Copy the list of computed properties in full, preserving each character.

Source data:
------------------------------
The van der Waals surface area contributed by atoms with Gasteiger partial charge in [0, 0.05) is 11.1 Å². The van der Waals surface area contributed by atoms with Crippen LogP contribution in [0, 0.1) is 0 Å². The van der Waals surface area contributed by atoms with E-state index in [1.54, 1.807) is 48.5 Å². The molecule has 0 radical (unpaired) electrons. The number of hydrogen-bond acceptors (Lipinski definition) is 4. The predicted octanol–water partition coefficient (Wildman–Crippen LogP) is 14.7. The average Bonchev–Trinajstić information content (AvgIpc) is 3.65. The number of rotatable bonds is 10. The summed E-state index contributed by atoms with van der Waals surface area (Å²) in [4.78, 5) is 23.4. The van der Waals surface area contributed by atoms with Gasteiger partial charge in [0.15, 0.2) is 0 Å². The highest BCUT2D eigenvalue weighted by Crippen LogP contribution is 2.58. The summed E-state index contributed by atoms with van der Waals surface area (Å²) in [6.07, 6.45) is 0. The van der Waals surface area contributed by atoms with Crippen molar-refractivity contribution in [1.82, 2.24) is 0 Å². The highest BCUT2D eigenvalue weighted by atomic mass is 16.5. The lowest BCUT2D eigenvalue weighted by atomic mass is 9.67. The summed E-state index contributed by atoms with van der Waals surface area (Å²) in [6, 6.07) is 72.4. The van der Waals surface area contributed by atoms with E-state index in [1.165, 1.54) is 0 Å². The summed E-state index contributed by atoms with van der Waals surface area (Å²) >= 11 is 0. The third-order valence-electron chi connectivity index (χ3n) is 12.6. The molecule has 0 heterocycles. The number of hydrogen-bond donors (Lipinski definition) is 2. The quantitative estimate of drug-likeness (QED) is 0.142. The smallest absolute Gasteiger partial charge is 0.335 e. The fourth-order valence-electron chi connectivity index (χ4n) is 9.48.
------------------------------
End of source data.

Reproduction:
The van der Waals surface area contributed by atoms with Gasteiger partial charge in [0, 0.05) is 11.1 Å². The van der Waals surface area contributed by atoms with Crippen LogP contribution in [0, 0.1) is 0 Å². The van der Waals surface area contributed by atoms with E-state index in [1.54, 1.807) is 48.5 Å². The molecule has 0 radical (unpaired) electrons. The number of hydrogen-bond acceptors (Lipinski definition) is 4. The predicted octanol–water partition coefficient (Wildman–Crippen LogP) is 14.7. The average Bonchev–Trinajstić information content (AvgIpc) is 3.65. The number of rotatable bonds is 10. The summed E-state index contributed by atoms with van der Waals surface area (Å²) in [4.78, 5) is 23.4. The van der Waals surface area contributed by atoms with Gasteiger partial charge in [0.15, 0.2) is 0 Å². The highest BCUT2D eigenvalue weighted by Crippen LogP contribution is 2.58. The summed E-state index contributed by atoms with van der Waals surface area (Å²) in [6.07, 6.45) is 0. The van der Waals surface area contributed by atoms with Crippen molar-refractivity contribution in [1.82, 2.24) is 0 Å². The highest BCUT2D eigenvalue weighted by atomic mass is 16.5. The lowest BCUT2D eigenvalue weighted by atomic mass is 9.67. The summed E-state index contributed by atoms with van der Waals surface area (Å²) in [6, 6.07) is 72.4. The van der Waals surface area contributed by atoms with E-state index in [1.165, 1.54) is 0 Å². The summed E-state index contributed by atoms with van der Waals surface area (Å²) >= 11 is 0. The third-order valence-electron chi connectivity index (χ3n) is 12.6. The molecule has 0 heterocycles. The number of hydrogen-bond donors (Lipinski definition) is 2. The quantitative estimate of drug-likeness (QED) is 0.142. The smallest absolute Gasteiger partial charge is 0.335 e. The fourth-order valence-electron chi connectivity index (χ4n) is 9.48.